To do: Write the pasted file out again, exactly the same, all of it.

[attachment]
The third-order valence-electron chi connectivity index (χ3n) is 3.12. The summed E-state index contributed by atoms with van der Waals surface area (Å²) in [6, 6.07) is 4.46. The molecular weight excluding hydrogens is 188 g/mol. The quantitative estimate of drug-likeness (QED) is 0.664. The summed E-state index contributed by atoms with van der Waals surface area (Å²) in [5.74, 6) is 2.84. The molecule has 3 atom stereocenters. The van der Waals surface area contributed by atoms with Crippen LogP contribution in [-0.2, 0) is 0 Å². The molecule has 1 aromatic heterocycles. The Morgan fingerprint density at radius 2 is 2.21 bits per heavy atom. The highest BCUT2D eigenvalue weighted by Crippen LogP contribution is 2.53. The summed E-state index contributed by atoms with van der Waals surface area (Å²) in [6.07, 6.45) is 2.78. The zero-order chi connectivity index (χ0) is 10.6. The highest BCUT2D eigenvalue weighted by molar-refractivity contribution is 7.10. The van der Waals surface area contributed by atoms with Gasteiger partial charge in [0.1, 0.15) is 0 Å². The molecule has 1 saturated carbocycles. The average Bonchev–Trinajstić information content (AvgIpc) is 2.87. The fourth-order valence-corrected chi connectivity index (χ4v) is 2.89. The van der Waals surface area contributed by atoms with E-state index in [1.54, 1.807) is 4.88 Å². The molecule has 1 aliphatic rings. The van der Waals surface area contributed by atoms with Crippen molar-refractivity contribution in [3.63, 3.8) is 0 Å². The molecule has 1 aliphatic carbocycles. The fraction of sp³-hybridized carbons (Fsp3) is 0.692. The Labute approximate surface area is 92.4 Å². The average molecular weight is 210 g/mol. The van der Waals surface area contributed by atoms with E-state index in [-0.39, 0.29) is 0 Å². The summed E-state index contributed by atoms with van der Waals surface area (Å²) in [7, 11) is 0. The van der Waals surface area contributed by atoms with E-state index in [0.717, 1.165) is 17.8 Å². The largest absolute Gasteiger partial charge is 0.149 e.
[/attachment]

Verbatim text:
The third-order valence-electron chi connectivity index (χ3n) is 3.12. The summed E-state index contributed by atoms with van der Waals surface area (Å²) in [6, 6.07) is 4.46. The molecular weight excluding hydrogens is 188 g/mol. The quantitative estimate of drug-likeness (QED) is 0.664. The summed E-state index contributed by atoms with van der Waals surface area (Å²) in [5.74, 6) is 2.84. The molecule has 3 atom stereocenters. The van der Waals surface area contributed by atoms with Crippen LogP contribution in [-0.2, 0) is 0 Å². The molecule has 1 aromatic heterocycles. The Morgan fingerprint density at radius 2 is 2.21 bits per heavy atom. The highest BCUT2D eigenvalue weighted by Crippen LogP contribution is 2.53. The summed E-state index contributed by atoms with van der Waals surface area (Å²) in [6.07, 6.45) is 2.78. The zero-order chi connectivity index (χ0) is 10.6. The highest BCUT2D eigenvalue weighted by molar-refractivity contribution is 7.10. The van der Waals surface area contributed by atoms with Gasteiger partial charge in [0.1, 0.15) is 0 Å². The molecule has 1 saturated carbocycles. The average Bonchev–Trinajstić information content (AvgIpc) is 2.87. The fourth-order valence-corrected chi connectivity index (χ4v) is 2.89. The van der Waals surface area contributed by atoms with E-state index in [1.54, 1.807) is 4.88 Å². The molecule has 1 aliphatic rings. The van der Waals surface area contributed by atoms with Crippen molar-refractivity contribution in [3.63, 3.8) is 0 Å². The molecule has 1 aliphatic carbocycles. The fraction of sp³-hybridized carbons (Fsp3) is 0.692. The Labute approximate surface area is 92.4 Å². The average molecular weight is 210 g/mol. The van der Waals surface area contributed by atoms with E-state index in [-0.39, 0.29) is 0 Å². The summed E-state index contributed by atoms with van der Waals surface area (Å²) in [7, 11) is 0. The van der Waals surface area contributed by atoms with E-state index in [0.717, 1.165) is 17.8 Å². The largest absolute Gasteiger partial charge is 0.149 e.